Ashcroft links foreign governments to terrorist acts

Says the networks were `sustained, protected'

Terrorism Strikes America

The Nation

September 20, 2001|By Gail Gibson | Gail Gibson,SUN NATIONAL STAFF

WASHINGTON - Attorney General John Ashcroft drew the strongest connection yet between foreign governments and terrorist activity in the United States yesterday, but he stopped short of directly implicating them in last week's attacks.

"It's pretty clear that the networks that conduct these kinds of events are harbored and supported, sustained, protected, by a variety of foreign governments," Ashcroft told reporters after visiting recovery workers at the Pentagon, where 189 people are missing or dead.

There have been reports that one of the suspected hijackers met with Iraqi intelligence agents in Europe in the months before the Sept. 11 attack.

President Bush, asked whether investigators believed Iraq is connected to the attack, sidestepped the question.

"Anybody who harbors terrorists needs to fear the United States and the rest of the free world," Bush told reporters at the White House. "Anybody who houses a terrorist, encourages terrorism will be held accountable."

The Justice Department said 115 people are being detained on suspected immigration violations and are wanted for questioning in the case. No information about the individuals has been released.

In Detroit, federal agents charged three men late Tuesday with having false identification and immigration documents. Justice Department officials said the arrests were not directly related to the attacks, but court records made public yesterday offered a glimpse into a closely-guarded investigation.

A sworn affidavit said members of the federal Joint Terrorism Task Force in Detroit had gone to the men's home in southwest Detroit looking for a fourth man, Nabil al-Marabh, one of about 200 people wanted for questioning in the attacks.

Al-Marabh was not at home when agents knocked on his door, according to the affidavit by FBI Special Agent Robert Pertuso. He is still being sought.

Inside the house, Pertuso said agents found "handwritten sketches of what appeared to be a diagram of an airport flight line, to include aircraft and runways." The agents also recovered a day-planner with notations in Arabic related to an "American base in Turkey," an "American foreign minister" and "Alia Airport," in Jordan, the affidavit said.

Two of the three men had employee identification badges for an airline meal service at the Detroit-Wayne County Metropolitan Airport, the affidavit said. When questioned by agents, the men said they no longer worked at the Sky Chef service, but were employed by a cable business in Livonia, Mich.

The men arrested are: Karim Koubriti, 23; Farouk Ali-Haimoud, 21, and Ahmed Hannan, 33. They are being held without bond until a detention hearing Friday in federal court in Michigan.

Ashcroft said the arrests did not appear to be a major development in the broader investigation.

"I think it would be far too early to indicate that this is some sort of major breakthrough in the case," he said.

Federal agents continued to investigate whether more than four planes were targeted by hijackers last Tuesday along with the possibility that attacks were planned in the days and weeks after.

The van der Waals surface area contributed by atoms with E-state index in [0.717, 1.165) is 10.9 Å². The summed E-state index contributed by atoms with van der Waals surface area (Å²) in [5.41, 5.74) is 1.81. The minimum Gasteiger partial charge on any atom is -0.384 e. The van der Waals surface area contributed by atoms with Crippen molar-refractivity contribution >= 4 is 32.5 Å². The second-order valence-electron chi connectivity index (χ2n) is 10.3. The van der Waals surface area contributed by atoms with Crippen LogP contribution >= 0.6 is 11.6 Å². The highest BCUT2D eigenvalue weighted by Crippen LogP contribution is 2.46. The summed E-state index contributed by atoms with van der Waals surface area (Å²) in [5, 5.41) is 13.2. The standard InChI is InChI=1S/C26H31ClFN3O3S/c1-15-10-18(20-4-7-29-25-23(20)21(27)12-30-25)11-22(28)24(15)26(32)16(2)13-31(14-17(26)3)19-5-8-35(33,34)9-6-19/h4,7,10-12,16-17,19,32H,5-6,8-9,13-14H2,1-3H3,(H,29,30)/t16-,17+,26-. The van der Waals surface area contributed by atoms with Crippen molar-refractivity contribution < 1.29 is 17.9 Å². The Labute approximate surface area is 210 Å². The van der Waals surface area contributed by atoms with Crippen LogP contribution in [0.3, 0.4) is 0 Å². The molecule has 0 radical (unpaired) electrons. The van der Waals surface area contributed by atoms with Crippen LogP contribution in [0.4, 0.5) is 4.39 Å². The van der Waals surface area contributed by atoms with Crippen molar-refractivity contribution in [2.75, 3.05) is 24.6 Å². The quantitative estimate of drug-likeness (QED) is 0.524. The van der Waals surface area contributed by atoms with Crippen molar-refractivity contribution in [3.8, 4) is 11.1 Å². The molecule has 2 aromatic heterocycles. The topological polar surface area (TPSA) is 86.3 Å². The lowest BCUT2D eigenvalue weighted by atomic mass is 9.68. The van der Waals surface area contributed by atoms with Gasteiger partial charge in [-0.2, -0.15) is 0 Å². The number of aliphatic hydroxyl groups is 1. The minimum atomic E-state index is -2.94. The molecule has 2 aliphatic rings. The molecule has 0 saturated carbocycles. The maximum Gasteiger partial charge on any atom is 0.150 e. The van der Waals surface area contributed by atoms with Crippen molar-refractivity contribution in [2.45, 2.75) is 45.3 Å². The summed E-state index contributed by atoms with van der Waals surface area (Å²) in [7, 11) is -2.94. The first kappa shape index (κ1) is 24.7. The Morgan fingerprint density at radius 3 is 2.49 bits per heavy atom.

Sept. 22 has been repeatedly raised as a date for which more violence was planned, but the Justice Department rejected that late yesterday.

"There's a lot of information out there about the twenty-second, and we have taken a serious look at that information," said Justice spokeswoman Mindy Tucker. "And at this time, we do not know of any credible threat pertaining to the twenty-second."

FBI agents also are investigating the possibility that some of the 19 suspected hijackers identified last week were using stolen or false identification. Foreign news reports have described people with the same names and backgrounds as the hijackers, claiming that they are alive and were not involved in the attacks.

Several people have been arrested on material witness warrants in New York, where a grand jury in White Plains, N.Y., is reviewing evidence and issuing subpoenas for witnesses and documents.

Justice officials have refused to release or confirm information on material witnesses, saying it is against grand jury secrecy rules. The Associated Press reported yesterday that one of the witnesses under arrest was Albader Alhazmi, 34, a Saudi-trained medical doctor who didn't report to his job at the University of Texas Health Science Center in San Antonio on Sept. 11.

Tucker refused to comment on the reports about Alhazmi. At the Pentagon, Ashcroft said only that "it's fair to say we are making progress on a variety of fronts."

After inspecting the damage to the Pentagon, the attorney general said that he left with a renewed commitment that "the network of individuals responsible for this would be brought to justice and would pay the price."

Ashcroft and FBI Director Robert S. Mueller plan to travel today to western Pennsylvania to visit the crash site of United Airlines Flight 93 with Pennsylvania Gov. Tom Ridge.

Meantime, the Securities and Exchange Commission, responding to reports that terrorists might have attempted to profit from the disaster through stock trades in advance of the attack, released a statement saying it was "vigorously pursuing all credible leads."

But acting enforcement director Stephen M. Cutler said the agency had drawn no conclusions and added that any reports about the agency's investigation were speculation and had "absolutely no foundation in fact."

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